The following contains spoilers for Found Family, a short film directed by Esmée Lavalette

There’s something about short films that captures an incredibly pure version of emotions. When a plot is distilled down to just 10 minutes, only the bits that are essential can be left. Removing the fluff doesn’t decrease the viewer’s investment; it creates a final product filled with a visceral charge from start to finish.

Of course, that’s the goal of short film. It isn’t always that the writer and director manage to achieve their initial vision, but in Found Family, this is exactly what happened.

Found Family is about a teenager, Elyse (Nicole Ohara), who lives at home with her parents. Right from the start, it’s clear that her father (Edward Wooden) is abusive. The trio sit at the kitchen table while Elyse’s father yells at her mother (Juls Hoover) about his dinner roll not tasting buttery enough. It put me on edge immediately, and I felt myself squirming with discomfort at the scene.

As we continue through the film, we find out that Elyse and her mother live in fear of their father, moving around him and obeying in attempts to prevent him from shouting, or potentially worse. We also learn that Elyse has a girlfriend. They’ve never met in person before, but they have matching panda bear stuffed animals, and it’s clear from their Facetime calls that they deeply care about each other. Her girlfriend, Alex (Kasey Furginson), is Korean and both of her parents are supportive of the relationship. Elyse, who is played by a Hapa actress (although her parents appear to be white), hasn’t yet worked up the courage to tell her mother or father the truth about who she spends her nights talking to.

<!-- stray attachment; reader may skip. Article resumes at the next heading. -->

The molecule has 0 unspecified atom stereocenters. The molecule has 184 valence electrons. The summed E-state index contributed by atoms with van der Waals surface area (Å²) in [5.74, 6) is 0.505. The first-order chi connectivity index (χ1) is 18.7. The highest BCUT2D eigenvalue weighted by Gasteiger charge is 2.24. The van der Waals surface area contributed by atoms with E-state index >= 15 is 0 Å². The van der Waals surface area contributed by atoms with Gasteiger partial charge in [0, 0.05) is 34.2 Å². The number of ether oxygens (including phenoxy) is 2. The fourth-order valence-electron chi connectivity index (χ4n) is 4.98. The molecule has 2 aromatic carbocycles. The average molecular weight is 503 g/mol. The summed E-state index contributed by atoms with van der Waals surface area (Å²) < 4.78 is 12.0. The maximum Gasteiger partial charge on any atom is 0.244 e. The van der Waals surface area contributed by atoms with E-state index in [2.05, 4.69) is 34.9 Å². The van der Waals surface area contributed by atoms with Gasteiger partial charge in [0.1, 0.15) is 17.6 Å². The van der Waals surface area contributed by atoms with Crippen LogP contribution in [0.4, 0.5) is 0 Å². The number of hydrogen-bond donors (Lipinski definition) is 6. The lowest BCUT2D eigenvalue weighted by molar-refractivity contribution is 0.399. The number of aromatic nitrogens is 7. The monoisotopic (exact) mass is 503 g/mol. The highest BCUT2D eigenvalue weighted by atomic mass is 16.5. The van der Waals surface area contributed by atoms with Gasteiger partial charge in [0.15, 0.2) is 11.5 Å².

While part of this is most certainly that her father is likely to react with volatility, we see later that her mother, too, is that her mother is either also homophobic or isn’t strong enough to stand up to her father—even when physical violence is done to her child. Elyse comes out to her family after her father sees her text messages with Alex and wrongly assumes that his daughter is texting a boy. At that point, her life explodes, ultimately causing her to go to live with Alex and her family.

Ohara is absolutely incredible throughout this film. Her acting skills shine and bring together the emotional resonance of each and every scene. Her facial expressions, reaction to her father’s abuse, panicked phone calls, despair at being rejected by her family, and joy at meeting her girlfriend and family for the first time can all be felt through the screen. I sobbed—once out of sadness, once out of joy— multiple times watching this, and that is mostly because of how talented Ohara is.

It can sometimes be frustrating to watch yet another film about coming out and not being accepted, but I appreciated the way this film both fed into and spun the trope. Yes, Elyse absolutely had to endure trauma to reach her happy ending, but at under 13 minutes we didn’t have to wait long. It was nice to see the absolute love and support which Alex received in her family, a sign to young people that it isn’t bad everywhere.

This film most certainly isn’t easy to watch (content warnings below), but if you’re looking for an emotionally evocative queer short film featuring an AAPI main character and love interest, this is a great choice. Plus, the happy ending will have you rooting for a sequel.

Content Warnings: Emotionally abusive relationship, child abuse, homophobia

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